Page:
An Aussie metal-detector enthusiast was sure he had discovered a piece of rubbish — possibly an old horseshoe — when his device signaled a sizable find in Central Victoria’s storied Golden Triangle last week.


What he pulled from the ground was a 145-ounce (4.12kg) gold nugget worth nearly $200,000.


“I really couldn’t believe my eyes," said the amateur prospector, who wishes to remain anonymous. "This wasn’t an old piece of steel in front of me. I had just unearthed a colossal gold nugget – a once-in-a-lifetime find! I was in total disbelief as I didn’t think nuggets of this size were still around.”

The lucky Aussie named the nugget "Friday's Joy" to honor the day on which it was discovered.

Only a day earlier, the same man had found a nine-ounce, near-round gold nugget using his Minelab flagship GPZ 7000 metal detector. Based on that success, he decided to return for more.


Back in March 2015, we reported on a massive 87-ounce gold nugget that was also discovered in Central Victoria’s Golden Triangle. Metal-detector enthusiast Mick Brown named the nugget "Fair Dinkum," an Aussie term that means “for real.” It had a precious metal value of $102,000, but eventually sold at auction for $175,000.

News of these incredible finds has sparked a mini Gold Rush in Central Victoria as weekend warriors are heading out to Victoria's historic goldfields to test their luck. The Sydney Morning Herald reported a business surge for area hotels, restaurants and hardware stores, where amateur prospectors can source their own metal detectors. The area's first Gold Rush period was in the 1850s.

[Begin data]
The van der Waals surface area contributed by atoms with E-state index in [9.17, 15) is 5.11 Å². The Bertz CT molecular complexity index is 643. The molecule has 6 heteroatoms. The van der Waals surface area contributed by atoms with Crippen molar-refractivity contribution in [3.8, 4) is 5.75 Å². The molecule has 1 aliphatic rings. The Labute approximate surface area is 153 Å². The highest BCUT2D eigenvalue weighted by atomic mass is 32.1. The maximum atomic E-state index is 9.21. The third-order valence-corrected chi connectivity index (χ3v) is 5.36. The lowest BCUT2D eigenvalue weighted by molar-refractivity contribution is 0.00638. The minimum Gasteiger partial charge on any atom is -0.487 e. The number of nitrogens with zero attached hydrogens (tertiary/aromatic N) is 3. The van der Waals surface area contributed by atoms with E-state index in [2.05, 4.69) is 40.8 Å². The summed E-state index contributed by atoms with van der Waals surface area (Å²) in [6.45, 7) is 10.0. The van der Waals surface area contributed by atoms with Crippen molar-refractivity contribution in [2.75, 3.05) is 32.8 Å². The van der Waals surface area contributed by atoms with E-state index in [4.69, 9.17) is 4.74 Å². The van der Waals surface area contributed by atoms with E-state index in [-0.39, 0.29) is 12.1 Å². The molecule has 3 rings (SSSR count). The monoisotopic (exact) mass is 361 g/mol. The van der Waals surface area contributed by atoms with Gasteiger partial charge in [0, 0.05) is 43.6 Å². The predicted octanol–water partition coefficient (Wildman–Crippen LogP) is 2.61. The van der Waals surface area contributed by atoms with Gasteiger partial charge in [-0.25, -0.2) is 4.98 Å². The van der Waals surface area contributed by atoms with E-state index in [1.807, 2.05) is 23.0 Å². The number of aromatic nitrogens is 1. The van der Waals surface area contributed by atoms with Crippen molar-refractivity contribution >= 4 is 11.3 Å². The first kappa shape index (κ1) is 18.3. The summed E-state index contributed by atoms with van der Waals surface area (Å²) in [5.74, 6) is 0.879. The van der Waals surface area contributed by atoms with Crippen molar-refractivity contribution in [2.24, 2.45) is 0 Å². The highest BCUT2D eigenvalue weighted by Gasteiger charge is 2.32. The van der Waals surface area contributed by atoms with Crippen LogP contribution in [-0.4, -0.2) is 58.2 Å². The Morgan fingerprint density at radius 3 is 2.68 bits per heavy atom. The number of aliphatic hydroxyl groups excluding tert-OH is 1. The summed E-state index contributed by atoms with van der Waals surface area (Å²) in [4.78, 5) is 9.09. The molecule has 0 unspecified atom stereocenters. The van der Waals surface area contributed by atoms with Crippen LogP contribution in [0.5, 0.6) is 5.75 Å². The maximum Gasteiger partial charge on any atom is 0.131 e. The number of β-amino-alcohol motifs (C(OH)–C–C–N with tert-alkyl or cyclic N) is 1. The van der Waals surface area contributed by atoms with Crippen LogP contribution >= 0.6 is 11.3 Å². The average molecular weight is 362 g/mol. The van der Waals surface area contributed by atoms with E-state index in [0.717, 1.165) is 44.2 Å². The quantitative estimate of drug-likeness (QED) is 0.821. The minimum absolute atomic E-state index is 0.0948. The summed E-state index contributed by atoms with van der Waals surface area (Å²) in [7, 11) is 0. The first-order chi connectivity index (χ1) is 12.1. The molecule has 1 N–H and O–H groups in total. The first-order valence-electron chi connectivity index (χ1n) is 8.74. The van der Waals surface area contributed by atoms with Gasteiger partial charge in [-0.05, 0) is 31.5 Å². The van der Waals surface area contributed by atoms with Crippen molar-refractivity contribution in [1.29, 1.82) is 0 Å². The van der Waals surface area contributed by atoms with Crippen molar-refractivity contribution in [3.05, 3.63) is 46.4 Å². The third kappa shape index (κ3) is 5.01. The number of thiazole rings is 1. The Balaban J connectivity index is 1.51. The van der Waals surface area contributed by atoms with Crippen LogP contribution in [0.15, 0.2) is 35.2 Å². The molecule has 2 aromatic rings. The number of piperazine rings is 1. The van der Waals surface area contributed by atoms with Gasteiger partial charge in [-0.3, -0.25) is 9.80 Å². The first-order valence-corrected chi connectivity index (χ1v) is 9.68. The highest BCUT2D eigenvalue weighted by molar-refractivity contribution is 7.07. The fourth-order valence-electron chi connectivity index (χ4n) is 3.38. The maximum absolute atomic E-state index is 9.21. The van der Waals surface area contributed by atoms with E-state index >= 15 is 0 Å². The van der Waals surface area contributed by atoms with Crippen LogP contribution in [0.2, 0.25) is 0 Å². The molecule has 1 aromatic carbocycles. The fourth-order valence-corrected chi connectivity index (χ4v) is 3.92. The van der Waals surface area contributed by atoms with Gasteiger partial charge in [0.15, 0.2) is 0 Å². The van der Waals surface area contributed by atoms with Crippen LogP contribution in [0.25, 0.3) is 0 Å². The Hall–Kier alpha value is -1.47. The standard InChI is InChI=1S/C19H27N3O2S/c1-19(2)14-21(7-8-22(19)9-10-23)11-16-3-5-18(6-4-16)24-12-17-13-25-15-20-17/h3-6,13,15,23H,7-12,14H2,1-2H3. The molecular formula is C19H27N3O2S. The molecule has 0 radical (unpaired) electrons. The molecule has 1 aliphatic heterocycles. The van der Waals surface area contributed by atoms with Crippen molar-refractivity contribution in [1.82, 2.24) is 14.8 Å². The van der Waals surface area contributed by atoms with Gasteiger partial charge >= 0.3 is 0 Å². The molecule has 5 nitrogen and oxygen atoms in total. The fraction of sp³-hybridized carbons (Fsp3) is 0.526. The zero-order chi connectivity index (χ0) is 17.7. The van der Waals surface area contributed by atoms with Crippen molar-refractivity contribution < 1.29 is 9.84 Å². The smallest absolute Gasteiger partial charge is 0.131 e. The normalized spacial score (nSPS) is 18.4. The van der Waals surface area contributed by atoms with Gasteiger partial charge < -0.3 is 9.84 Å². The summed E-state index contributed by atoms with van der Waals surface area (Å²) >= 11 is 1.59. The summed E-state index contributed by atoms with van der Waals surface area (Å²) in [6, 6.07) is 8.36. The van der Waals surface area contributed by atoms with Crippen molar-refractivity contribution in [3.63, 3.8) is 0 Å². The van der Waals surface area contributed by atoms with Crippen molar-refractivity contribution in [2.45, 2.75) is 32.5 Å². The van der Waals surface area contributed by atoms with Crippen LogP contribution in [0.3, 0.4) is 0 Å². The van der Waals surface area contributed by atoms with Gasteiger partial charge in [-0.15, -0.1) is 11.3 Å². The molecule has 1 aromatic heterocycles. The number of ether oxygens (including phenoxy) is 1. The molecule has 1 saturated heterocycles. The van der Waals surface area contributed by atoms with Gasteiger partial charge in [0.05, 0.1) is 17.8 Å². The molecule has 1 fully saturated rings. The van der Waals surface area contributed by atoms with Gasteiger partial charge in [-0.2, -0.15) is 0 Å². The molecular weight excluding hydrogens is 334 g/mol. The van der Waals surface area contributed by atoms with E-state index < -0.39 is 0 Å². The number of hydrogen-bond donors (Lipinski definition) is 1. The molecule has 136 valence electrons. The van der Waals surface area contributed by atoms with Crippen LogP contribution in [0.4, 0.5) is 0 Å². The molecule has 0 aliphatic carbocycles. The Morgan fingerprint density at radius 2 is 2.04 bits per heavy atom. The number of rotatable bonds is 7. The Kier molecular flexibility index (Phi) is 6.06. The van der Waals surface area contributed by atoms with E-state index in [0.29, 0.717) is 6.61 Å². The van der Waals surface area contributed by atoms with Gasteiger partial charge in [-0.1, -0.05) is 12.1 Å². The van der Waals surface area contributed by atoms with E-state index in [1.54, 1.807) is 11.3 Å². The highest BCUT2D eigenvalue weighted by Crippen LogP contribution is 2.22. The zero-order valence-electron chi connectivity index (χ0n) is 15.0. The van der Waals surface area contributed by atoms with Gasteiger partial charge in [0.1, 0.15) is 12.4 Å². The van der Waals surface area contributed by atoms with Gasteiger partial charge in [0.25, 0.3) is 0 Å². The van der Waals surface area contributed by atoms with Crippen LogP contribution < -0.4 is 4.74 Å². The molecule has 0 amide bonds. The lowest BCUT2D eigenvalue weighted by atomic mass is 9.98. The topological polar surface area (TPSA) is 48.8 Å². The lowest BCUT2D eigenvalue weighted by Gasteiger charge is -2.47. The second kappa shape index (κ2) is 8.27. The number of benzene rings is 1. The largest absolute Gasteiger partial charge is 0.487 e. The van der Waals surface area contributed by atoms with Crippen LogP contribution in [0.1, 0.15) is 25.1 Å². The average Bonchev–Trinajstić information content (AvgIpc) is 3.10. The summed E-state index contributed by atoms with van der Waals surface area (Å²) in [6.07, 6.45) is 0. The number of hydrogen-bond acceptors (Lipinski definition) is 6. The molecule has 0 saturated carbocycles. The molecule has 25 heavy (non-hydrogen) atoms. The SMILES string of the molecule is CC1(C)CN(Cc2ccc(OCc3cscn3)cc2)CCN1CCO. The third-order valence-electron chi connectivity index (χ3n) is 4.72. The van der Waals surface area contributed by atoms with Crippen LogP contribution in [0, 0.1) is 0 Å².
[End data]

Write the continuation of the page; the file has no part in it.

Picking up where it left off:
"Friday’s Joy" is not the biggest gold nugget ever found in the Land Down Under. That distinction goes to "The Welcome Stranger," which was discovered near Moliagul, Victoria, in 1869. That nugget weighed a staggering 2,300 ounces (143.75 pounds) and would have a precious metal value today of more than $3 million.

After finding the nugget during a prospecting outing with some friends, the anonymous owner of "Friday's Joy" really didn't know what to do with his miraculous find.

“It’s like catching a big fish and not knowing what to do with it! Where do we put it? I washed it in water, covered it in aluminum foil and kept it in my oven on the first night,” he reportedly said.

"Friday’s Joy" is now sitting safely in a bank vault while the owner is having a replica made.

Despite the huge windfall, the anonymous prospector has no plans of quitting his job or retiring, according to reports. Instead, he'll invest some of the proceeds in a new van so he can spend more time traveling across Australia, mixing sightseeing excursions and gold prospecting along the way.

Credits: Friday's Joy images courtesy of Minelab. Screen capture of Fair Dinkum via 9NEWS, Australia.